Youko and Kazuma Yamamoto will host a Bon Odori Dance Festival for Peace Photo Exhibition, 2011-2017 at The Lace Mill, 165 Cornell Street, Kingston, from January 5 to 31. The opening reception is January 6 from 4-7 p.m. in the West Gallery as part of Kingston’s First Saturday. Displayed photos commemorate peace efforts against nuclear war and promote advocacy of nuclear-free energy consumption.
During the month of August, Japanese citizens observe two events: “Genbaku-Kinenbi” and “Obon.” On August 6, Genbaku-Kinenbi is the Atomic Bomb Memorial Day for the Hiroshima and Nagasaki attacks during World War II. From August 13-16, Obon welcomes home ancestors and rekindles family ties.“Bon-Odori” is the dance festival held within small communities during that time.
In 2008, after opening their restaurant Gomen-Kudasai in New Paltz, NY, the Yamamoto’s began protesting the Hiroshima and Nagasaki bombings with newletters and meetings. They created peaceful energy by putting out lanterns along the street as a form of remembrance, and meditated with like-minded people. After the Fukushima power plant meltdown in 2011, the couple organized a movement that would combine meditative practices and advocacy under one event, the Bon-Odori Dance Festival for Peace. The couple now hosts the annual dance festival in Kingston and coordinates fundraisers to help pay for event equipment, food, drink, and related expenses. The photo exhibitions are free and open to the public; freewill donations benefit the 2018 Bon Odori Dance Festival for Peace.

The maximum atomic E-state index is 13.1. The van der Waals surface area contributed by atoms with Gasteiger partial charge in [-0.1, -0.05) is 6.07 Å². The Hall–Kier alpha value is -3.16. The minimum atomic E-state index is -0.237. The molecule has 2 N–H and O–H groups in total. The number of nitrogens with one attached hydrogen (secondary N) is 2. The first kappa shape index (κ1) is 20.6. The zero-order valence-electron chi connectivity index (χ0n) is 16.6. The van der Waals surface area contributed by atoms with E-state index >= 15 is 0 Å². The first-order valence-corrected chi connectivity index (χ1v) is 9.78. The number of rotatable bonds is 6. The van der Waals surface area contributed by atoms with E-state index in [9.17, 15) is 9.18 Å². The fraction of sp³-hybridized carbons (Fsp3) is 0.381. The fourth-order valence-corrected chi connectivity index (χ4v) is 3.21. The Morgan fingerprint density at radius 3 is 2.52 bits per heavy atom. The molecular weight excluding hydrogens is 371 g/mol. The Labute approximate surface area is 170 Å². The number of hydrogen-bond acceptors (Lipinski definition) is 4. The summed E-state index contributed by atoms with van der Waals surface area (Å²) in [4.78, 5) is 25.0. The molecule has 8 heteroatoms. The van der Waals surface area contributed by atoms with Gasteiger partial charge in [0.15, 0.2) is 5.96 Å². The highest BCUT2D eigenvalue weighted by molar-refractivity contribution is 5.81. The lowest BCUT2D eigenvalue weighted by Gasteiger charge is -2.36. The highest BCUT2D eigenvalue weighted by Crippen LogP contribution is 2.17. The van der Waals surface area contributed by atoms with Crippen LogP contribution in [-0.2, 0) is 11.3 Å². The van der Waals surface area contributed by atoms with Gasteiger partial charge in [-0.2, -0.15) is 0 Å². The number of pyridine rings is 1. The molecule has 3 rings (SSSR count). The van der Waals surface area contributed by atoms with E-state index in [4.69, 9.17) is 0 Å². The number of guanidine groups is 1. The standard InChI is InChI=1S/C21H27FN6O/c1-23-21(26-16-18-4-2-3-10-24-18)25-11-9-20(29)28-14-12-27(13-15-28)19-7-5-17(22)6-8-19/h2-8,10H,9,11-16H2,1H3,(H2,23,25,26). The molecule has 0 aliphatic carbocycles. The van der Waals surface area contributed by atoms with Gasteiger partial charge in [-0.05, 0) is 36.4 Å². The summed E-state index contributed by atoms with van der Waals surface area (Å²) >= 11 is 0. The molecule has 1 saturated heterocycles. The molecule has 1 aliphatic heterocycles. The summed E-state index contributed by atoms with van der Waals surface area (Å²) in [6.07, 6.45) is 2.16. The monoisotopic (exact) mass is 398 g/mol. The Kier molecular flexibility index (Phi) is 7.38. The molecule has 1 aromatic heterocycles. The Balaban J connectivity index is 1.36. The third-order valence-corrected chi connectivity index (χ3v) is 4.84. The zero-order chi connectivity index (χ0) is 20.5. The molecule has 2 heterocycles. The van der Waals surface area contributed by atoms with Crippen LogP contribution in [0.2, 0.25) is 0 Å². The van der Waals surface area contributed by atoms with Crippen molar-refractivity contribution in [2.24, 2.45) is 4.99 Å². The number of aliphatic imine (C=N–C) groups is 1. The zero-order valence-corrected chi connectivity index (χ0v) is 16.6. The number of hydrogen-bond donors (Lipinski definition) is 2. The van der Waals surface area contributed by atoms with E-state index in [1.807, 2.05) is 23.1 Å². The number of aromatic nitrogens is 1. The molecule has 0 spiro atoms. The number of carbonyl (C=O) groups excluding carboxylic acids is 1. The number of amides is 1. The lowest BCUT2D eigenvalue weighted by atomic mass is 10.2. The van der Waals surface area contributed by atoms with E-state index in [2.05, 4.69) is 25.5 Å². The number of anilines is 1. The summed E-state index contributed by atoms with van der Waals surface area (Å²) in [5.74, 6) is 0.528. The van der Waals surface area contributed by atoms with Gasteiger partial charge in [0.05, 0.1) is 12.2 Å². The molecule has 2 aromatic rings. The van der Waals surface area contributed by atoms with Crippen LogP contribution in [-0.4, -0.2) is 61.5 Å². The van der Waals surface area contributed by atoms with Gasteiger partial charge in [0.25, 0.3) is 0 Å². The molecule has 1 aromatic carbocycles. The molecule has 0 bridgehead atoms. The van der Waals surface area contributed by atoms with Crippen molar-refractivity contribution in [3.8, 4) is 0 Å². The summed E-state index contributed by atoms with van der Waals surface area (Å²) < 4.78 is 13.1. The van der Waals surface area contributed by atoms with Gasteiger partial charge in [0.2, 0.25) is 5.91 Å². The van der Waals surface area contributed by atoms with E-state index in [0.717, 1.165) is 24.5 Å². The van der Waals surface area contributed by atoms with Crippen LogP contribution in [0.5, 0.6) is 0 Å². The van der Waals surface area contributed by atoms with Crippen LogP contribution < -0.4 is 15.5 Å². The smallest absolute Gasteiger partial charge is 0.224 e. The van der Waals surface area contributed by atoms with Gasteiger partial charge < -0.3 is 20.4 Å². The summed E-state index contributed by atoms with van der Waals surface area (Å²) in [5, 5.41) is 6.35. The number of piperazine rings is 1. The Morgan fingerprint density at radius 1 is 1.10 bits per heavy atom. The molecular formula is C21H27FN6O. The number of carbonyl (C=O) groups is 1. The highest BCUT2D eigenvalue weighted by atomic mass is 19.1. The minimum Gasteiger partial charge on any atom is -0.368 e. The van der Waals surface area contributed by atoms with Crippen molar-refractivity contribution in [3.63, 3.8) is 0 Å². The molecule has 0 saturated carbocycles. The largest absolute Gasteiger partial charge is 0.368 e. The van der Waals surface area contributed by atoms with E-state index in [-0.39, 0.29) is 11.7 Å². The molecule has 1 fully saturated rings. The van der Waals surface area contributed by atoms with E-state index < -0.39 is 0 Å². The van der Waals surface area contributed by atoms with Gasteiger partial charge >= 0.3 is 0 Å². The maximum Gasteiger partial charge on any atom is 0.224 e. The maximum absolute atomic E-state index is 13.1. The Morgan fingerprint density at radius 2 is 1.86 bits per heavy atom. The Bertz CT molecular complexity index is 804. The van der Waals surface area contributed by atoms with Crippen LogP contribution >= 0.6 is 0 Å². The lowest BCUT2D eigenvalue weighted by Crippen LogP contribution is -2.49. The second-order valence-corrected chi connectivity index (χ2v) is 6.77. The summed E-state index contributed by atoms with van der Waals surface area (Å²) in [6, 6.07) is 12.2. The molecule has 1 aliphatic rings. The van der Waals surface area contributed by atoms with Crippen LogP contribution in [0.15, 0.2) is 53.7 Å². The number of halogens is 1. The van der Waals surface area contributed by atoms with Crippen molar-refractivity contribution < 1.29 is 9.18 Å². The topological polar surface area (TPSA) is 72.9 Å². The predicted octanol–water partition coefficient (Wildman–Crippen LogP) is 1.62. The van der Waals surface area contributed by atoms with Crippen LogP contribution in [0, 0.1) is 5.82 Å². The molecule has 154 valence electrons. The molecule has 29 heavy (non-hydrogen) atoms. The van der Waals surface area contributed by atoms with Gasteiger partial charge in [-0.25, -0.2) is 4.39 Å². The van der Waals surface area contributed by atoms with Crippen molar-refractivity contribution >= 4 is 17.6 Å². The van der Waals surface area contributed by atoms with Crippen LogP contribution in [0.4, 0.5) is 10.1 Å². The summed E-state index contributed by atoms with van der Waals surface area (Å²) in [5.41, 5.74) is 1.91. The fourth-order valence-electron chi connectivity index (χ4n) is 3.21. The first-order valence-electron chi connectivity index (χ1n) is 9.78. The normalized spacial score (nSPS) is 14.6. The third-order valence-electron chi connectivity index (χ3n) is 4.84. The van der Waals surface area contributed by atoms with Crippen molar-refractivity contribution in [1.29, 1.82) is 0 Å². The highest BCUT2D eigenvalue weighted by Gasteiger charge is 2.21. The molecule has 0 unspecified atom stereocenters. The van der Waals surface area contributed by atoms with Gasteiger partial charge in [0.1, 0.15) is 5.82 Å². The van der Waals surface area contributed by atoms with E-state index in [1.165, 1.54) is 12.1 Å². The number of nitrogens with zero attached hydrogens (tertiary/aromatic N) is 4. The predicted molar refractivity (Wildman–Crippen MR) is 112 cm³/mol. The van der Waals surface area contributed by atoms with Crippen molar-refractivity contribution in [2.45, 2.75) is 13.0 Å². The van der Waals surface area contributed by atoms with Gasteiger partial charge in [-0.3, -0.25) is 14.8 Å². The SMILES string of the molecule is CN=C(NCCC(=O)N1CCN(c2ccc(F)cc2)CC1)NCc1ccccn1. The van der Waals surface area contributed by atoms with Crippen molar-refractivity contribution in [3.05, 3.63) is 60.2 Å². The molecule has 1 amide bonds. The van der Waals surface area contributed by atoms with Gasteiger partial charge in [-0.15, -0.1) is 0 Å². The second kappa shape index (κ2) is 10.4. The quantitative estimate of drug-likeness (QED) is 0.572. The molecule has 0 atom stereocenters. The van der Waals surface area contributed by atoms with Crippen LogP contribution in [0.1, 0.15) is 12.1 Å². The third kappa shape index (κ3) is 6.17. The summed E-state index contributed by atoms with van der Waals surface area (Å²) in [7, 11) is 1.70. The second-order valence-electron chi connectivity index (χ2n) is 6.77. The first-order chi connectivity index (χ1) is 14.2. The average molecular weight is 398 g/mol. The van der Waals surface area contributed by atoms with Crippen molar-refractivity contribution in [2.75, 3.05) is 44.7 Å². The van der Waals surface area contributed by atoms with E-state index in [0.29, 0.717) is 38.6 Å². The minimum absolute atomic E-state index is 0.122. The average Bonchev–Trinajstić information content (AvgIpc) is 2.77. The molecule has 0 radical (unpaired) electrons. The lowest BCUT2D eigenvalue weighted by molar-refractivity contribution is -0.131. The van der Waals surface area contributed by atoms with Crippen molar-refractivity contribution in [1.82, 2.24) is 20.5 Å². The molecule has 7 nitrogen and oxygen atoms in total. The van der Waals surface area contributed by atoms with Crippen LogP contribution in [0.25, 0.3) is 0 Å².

“I began organizing Bon-Odori Dance Festival to share and heal everyone from the reality of radiation disasters. I believe now is the time to reflect on how nuclear [energy] effects our present and future generations,” says Youko Yamamoto. “We are not content to be victims. We refuse to wait for an immediate fiery end or the slow poisoning of our world. We refuse to sit idly in terror as the so-called great powers take us past nuclear dusk and bring us recklessly close to nuclear midnight. We rise up. We share our stories of survival. We say: humanity and nuclear weapons cannot coexist.”
Guest parking available on South Manor Street and Progress Avenue.